All I wanted to do was drive to Mexico, MO, for a very special birthday party, to try to comfort, cheer up and rejuvenate an old college sorority sister battling brain cancer. But I was the one who wound up comforted, cheered up and rejuvenated.
Two other old friends were there, Beth and Steph. We all agreed how inspiring and uplifting it was to see Vickie and be able to pray with her, sing with her, joke with her, and love on her. It was neat to see how Vickie’s friends and neighbors were rallying around her. Our hearts were filled with pride and admiration in how Vickie was handling this tough hand of cards: with grace, courage, a sense of humor, but also honesty and clear-eyed realism.
We all reverted right back to what our college-age personalities were like. We each remembered parts of hilarious old stories and put them together like a jigsaw puzzle. We sang the sweet old songs and saw the tears in each other’s eyes.
The bear hugs were reassuring: though since college you’ve dealt with 2 o’clock feedings and mortgages and teenage angst and increasingly prevalent gray hair and wrinkles, you’re still the same you they remember. And they still love you. Where you’re going after this, they hope to be there.
As usual, what I thought had been a mission of mercy and friendship on my part was actually a shot in the arm for my own outlook and attitude.
On the drive home, I realized how much I have missed little road trips, because of covid. I’ve been shut up in my own house and yard, pretty isolated, all this time. Tired of the same scenery out my windows. Bored. Blah. Not very productive.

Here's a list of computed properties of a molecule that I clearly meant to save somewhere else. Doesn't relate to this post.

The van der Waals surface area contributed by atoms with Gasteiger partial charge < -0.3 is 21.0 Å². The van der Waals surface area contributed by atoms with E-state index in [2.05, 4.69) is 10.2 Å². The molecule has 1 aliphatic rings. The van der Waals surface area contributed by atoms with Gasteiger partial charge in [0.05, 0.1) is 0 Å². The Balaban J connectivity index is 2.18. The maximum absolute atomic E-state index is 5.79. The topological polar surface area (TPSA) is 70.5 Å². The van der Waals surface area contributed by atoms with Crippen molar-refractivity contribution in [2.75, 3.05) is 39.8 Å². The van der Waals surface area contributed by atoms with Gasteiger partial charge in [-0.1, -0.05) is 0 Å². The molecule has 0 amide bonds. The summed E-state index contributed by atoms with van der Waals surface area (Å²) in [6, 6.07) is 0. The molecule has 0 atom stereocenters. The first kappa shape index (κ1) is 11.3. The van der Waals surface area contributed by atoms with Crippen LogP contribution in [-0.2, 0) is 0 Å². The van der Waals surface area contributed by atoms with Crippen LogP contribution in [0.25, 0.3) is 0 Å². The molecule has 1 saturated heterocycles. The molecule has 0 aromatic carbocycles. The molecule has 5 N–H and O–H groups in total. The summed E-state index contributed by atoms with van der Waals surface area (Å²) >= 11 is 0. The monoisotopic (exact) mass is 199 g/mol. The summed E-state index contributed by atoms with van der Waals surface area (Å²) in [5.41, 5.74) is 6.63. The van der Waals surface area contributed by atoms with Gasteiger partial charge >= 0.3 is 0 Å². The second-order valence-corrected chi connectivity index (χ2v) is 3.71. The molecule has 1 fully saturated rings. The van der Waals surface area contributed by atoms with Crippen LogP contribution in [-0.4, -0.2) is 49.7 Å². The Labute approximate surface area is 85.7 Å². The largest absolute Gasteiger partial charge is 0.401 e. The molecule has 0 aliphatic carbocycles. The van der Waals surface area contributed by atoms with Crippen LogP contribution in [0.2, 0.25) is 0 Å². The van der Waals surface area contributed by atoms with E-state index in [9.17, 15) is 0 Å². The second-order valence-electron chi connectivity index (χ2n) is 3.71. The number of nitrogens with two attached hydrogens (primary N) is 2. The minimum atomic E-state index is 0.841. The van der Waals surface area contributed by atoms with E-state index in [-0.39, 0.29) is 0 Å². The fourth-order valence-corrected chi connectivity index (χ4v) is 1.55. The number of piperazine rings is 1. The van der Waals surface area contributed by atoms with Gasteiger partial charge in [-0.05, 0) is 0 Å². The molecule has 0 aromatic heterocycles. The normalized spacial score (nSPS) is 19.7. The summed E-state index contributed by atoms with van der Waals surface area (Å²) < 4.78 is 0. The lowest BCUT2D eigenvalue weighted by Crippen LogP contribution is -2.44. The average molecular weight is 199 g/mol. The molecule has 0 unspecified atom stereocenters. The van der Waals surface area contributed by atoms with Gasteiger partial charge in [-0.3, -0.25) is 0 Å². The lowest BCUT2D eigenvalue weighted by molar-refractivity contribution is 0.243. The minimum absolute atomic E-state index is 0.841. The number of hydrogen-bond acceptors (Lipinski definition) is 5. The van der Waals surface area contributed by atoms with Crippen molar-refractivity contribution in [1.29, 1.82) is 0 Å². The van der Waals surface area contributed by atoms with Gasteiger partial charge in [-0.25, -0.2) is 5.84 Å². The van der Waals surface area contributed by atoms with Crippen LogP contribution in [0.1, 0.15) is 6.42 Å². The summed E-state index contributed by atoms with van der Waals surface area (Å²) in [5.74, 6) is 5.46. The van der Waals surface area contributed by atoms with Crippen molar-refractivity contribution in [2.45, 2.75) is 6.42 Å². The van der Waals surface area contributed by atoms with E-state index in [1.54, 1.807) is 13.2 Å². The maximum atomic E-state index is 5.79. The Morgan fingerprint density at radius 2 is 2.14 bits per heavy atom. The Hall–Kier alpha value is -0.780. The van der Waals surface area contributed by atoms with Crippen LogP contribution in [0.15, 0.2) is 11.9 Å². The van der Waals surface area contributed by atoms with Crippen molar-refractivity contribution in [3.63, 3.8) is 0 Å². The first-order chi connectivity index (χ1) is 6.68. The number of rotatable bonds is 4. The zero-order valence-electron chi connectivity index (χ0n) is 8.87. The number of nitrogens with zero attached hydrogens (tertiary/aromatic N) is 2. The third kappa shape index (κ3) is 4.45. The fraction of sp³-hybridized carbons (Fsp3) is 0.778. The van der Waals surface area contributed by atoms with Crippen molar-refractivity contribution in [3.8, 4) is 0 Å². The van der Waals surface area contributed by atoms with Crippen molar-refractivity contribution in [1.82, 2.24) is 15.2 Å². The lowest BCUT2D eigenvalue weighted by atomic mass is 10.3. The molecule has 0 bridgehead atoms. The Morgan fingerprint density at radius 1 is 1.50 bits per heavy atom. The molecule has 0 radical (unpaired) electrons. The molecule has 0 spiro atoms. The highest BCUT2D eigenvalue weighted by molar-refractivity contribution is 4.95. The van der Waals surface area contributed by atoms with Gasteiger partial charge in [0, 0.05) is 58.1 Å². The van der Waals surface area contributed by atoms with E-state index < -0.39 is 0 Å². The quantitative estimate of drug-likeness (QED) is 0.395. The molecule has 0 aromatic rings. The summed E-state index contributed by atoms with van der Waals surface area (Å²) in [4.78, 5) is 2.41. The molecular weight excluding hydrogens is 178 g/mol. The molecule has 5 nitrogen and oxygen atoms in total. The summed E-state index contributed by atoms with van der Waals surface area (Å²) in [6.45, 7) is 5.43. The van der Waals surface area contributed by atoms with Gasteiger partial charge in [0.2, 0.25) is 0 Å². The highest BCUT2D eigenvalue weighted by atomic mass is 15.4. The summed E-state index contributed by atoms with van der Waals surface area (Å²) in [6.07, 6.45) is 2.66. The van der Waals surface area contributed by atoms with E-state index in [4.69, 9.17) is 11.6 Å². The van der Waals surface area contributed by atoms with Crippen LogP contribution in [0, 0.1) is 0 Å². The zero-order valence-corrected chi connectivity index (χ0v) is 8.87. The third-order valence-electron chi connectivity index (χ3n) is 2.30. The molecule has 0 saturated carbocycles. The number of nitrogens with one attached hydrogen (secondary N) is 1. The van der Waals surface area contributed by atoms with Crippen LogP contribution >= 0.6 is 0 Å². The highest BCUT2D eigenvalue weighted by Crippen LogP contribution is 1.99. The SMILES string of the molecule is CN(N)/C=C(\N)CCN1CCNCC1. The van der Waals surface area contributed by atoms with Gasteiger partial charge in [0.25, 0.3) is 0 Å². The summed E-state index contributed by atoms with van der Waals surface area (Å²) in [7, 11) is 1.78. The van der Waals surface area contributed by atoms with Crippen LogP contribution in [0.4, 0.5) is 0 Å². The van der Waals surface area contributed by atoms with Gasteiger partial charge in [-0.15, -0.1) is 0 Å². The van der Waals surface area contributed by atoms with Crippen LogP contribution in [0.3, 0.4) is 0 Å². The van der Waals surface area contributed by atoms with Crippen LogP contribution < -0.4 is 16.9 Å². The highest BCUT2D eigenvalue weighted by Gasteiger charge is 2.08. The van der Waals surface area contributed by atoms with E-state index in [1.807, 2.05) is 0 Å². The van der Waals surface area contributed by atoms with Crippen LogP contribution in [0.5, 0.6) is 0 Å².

Those who grew up at the seashore yearn to see the sea; those who grew up in the mountains feel best when they’re up there again.
But we Midwesterners get a jolt of reassurance by driving along a rural highway in early autumn as the mesmerizing gold and green whiz by.
Drying corn, as far as the eye can see. Beans. Sorghum. Lime green and forest green at the cricks, and then endless golden fields. A riot of yellow goldenrod and perky sunflowers. Tawny beige grasses. Burgundy milo. A pop of purple wildflowers. Then dark green woods.
I’d forgotten how much I love Missouri town names: after leaving Mexico, I saw the sign for Paris. There was Ethel and Excello. A street sign: Possum Walk. It was so good to smile.
Then more gold and green. Gold, then green. Burnt orange, then rust, then more gold, more green. I felt like my brain was being recharged by paint by number, turning from gray to multicolor.
Susan, Susan, a little voice silently said. You’ve been living your life in black and white these past six months, because of covid.
But my world is in living color. My world is about hugs and laughter and meaning and friendship, like you just experienced. The world needs you out there, being a blessing and a comfort, and being My representative. There are many, many people ripe for My harvest, just like these fields. They don’t know Me. You can change that.
Just then I saw a sign in front of a church:
Turn off the TV
and love your neighbor.
It was, as they say, an epiphany. Time to get back to telling people about Him. Green means go . . . and gold is the priceless reason why. †
Whoever brings blessing will be enriched,
and one who waters will himself be watered.
By Susan Darst Williams • 9/10/2020 • www.RadiantBeams.org • © 2020